In that scenario, being able to devise smart ways to audit machine learning models, will be extremely valuable.

Indeed, if you ask me, where I’d start an AI company, I’d tell you right on that I’d start by building a toolbox to audit machine learning models.

Why? Because, any company using AI services, will need to be able to audit these models, and there is no right way to do it now. It’s still a Wild West! 

Commoditizable content is the starting point

If you want to start leveraging these machine learning models, you might want to start by looking at the part of the business which has the potential to be commoditized.

For instance, if you have an e-commerce store, with thousands or millions of product descriptions.

Language models can be pretty effective in generating them, at scale.

In fact, the advantage here is that the language model can dynamically change the product description, also based on seasonal searches of users. This is an application that I’ve seen been used very effectively.

However, one thing is to give the machine the ability to change a byte of text on a product page, another is to have the machine rewrite the whole page.

In short, you want to start from, a small section, which can be controlled, easily measured, iterated, corrected, and scale from there. 

Scaling up models

One of the most difficult parts of using machine learning models at an enterprise level will be to scale those models reliably.

For instance, if you have the machine generate text for 100 product pages, is completely different, from a thousand, or ten thousand.

At each level of scale, the complexity the machine handles grows exponentially, and the chance, that a few product descriptions, get way off, becomes a possibility. 

Campaign optimizations

Another interesting application of deep learning models is in the realm of paid campaign optimizations, where the machine can work in two ways.

First, the machine takes unstructured data and makes it into structured data. Imagine if you’re spending millions on Facebook ad campaigns.

Those are mostly handled by a performance manager.

For how organized that person might be in handling these campaigns when the budget gets very large, it might become also very complex to understand campaigns that are performing well.

That’s because those campaigns might miss proper labeling. In short, the trivial, but time-consuming task to label these campaigns (like organizing them in clusters that make sense) becomes very hard. 

Second, handling a large number of campaigns might also slow down the experimentation process.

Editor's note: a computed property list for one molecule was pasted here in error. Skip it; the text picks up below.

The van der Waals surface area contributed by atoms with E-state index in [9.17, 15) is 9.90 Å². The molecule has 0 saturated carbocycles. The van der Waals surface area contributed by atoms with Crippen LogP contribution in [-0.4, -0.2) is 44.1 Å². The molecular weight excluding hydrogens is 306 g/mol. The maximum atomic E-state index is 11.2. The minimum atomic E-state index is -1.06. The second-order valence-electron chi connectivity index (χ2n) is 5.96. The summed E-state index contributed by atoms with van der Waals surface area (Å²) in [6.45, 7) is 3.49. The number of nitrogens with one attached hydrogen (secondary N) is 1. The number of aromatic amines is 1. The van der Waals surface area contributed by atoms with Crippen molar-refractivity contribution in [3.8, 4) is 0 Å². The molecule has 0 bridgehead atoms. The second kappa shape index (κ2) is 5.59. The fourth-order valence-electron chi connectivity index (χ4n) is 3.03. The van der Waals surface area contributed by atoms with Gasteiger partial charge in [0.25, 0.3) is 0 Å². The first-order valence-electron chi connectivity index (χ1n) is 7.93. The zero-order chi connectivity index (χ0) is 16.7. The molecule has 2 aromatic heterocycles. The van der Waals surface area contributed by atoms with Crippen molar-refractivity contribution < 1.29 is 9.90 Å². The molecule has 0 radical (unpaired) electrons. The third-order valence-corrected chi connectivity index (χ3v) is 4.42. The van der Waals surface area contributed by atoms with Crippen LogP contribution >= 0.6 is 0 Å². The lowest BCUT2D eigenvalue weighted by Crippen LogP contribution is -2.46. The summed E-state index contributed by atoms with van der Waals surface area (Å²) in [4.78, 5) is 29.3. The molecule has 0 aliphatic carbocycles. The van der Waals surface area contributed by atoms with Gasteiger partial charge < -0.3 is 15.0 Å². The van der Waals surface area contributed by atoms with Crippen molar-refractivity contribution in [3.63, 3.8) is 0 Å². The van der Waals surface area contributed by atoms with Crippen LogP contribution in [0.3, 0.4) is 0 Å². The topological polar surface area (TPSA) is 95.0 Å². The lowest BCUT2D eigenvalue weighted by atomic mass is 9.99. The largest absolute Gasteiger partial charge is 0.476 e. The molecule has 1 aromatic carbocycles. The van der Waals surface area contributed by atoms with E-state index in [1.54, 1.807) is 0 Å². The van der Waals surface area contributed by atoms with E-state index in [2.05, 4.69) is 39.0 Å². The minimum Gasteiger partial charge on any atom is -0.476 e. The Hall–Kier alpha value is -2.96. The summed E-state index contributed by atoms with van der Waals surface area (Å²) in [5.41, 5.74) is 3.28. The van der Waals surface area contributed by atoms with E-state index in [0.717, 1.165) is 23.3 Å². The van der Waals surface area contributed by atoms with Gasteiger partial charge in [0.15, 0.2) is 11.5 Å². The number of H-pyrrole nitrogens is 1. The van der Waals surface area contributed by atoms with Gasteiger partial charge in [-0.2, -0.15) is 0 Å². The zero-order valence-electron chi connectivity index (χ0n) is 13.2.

Indeed, successful campaigns, over time, needs to be continuously tweaked, changed, and re-tested, to keep the ROI on these campaigns stable.

Deep learning, with neural nets, might be very good at that! Labeling, adjusting, testing, and iterating, these campaigns at scale. 

How do you price AI services? 

So far, I’ve been working and seen these primary pricing models: 

Subscription/retainer

Here the AI company, builds a custom model, through a pilot (either free or charged at a flat fee).

Once the model is ready, it goes through a transitional phase, which starts to run as a subscription/retainer (based on the volume handled by the model).

From there, once ready for scale, the price carries a base subscription, which beyond a certain volume, will spike up.

The subscription has to have a threshold, after which, the volume the model is able to handle might be unlimited (this happens in a very advanced phase, which based on the service, might take at least 18-24 months to develop). 

Pay-as-you-go

These comprise services of AI companies, which might provide standard libraries of machine learning models, and the company that picks one will pay based on the consumption. 

Hybrid pricing

These comprise AI models which are standard but can be customized to a certain extent.

In that case, a subscription model, combined with a  pay-as-you-go model might do. 

A cut of the saving

In the case of a company that uses AI models to improve campaign performance, the company might introduce the customer to these models, with a free or flat fee pilot, and once this proves successful, only charge a % of the savings.

This model might be more effective to reduce the friction and acquisition cost of the enterprise customer. 

Ciao!

With ♥️ Gennaro, FourWeekMBA